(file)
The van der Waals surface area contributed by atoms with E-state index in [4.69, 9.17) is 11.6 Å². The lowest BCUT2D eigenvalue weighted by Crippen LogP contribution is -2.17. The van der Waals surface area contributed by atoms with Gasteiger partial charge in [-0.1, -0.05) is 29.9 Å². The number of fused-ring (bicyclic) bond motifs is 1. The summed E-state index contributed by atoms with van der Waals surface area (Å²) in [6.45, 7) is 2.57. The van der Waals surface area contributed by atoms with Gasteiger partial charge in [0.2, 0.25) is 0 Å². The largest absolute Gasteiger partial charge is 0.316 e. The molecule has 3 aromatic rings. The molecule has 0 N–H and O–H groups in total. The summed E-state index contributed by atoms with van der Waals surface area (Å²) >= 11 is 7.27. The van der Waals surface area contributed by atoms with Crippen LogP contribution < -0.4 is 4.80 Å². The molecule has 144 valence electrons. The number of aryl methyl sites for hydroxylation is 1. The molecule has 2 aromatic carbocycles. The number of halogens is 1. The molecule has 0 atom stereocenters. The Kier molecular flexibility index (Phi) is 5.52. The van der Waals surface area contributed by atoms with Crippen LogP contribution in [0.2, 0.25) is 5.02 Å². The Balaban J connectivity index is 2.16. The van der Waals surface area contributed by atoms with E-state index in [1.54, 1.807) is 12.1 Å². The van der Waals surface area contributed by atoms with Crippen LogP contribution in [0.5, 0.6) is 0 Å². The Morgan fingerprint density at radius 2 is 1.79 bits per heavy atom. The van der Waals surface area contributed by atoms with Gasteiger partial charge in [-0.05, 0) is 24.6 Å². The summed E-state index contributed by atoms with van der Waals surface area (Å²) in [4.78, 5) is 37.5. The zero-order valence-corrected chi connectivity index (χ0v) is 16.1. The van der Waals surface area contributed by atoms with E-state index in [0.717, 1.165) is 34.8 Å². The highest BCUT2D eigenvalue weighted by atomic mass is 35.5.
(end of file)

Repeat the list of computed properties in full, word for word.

The van der Waals surface area contributed by atoms with E-state index in [4.69, 9.17) is 11.6 Å². The lowest BCUT2D eigenvalue weighted by Crippen LogP contribution is -2.17. The van der Waals surface area contributed by atoms with Gasteiger partial charge in [-0.1, -0.05) is 29.9 Å². The number of fused-ring (bicyclic) bond motifs is 1. The summed E-state index contributed by atoms with van der Waals surface area (Å²) in [6.45, 7) is 2.57. The van der Waals surface area contributed by atoms with Gasteiger partial charge in [0.2, 0.25) is 0 Å². The largest absolute Gasteiger partial charge is 0.316 e. The molecule has 3 aromatic rings. The molecule has 0 N–H and O–H groups in total. The summed E-state index contributed by atoms with van der Waals surface area (Å²) >= 11 is 7.27. The van der Waals surface area contributed by atoms with Crippen LogP contribution < -0.4 is 4.80 Å². The molecule has 144 valence electrons. The number of aryl methyl sites for hydroxylation is 1. The molecule has 2 aromatic carbocycles. The number of halogens is 1. The molecule has 0 atom stereocenters. The Kier molecular flexibility index (Phi) is 5.52. The van der Waals surface area contributed by atoms with Crippen LogP contribution in [0.2, 0.25) is 5.02 Å². The Balaban J connectivity index is 2.16. The van der Waals surface area contributed by atoms with E-state index in [1.54, 1.807) is 12.1 Å². The van der Waals surface area contributed by atoms with Crippen LogP contribution in [0.5, 0.6) is 0 Å². The Morgan fingerprint density at radius 2 is 1.79 bits per heavy atom. The van der Waals surface area contributed by atoms with Gasteiger partial charge in [-0.05, 0) is 24.6 Å². The summed E-state index contributed by atoms with van der Waals surface area (Å²) in [4.78, 5) is 37.5. The zero-order valence-corrected chi connectivity index (χ0v) is 16.1. The van der Waals surface area contributed by atoms with E-state index in [0.717, 1.165) is 34.8 Å². The highest BCUT2D eigenvalue weighted by atomic mass is 35.5.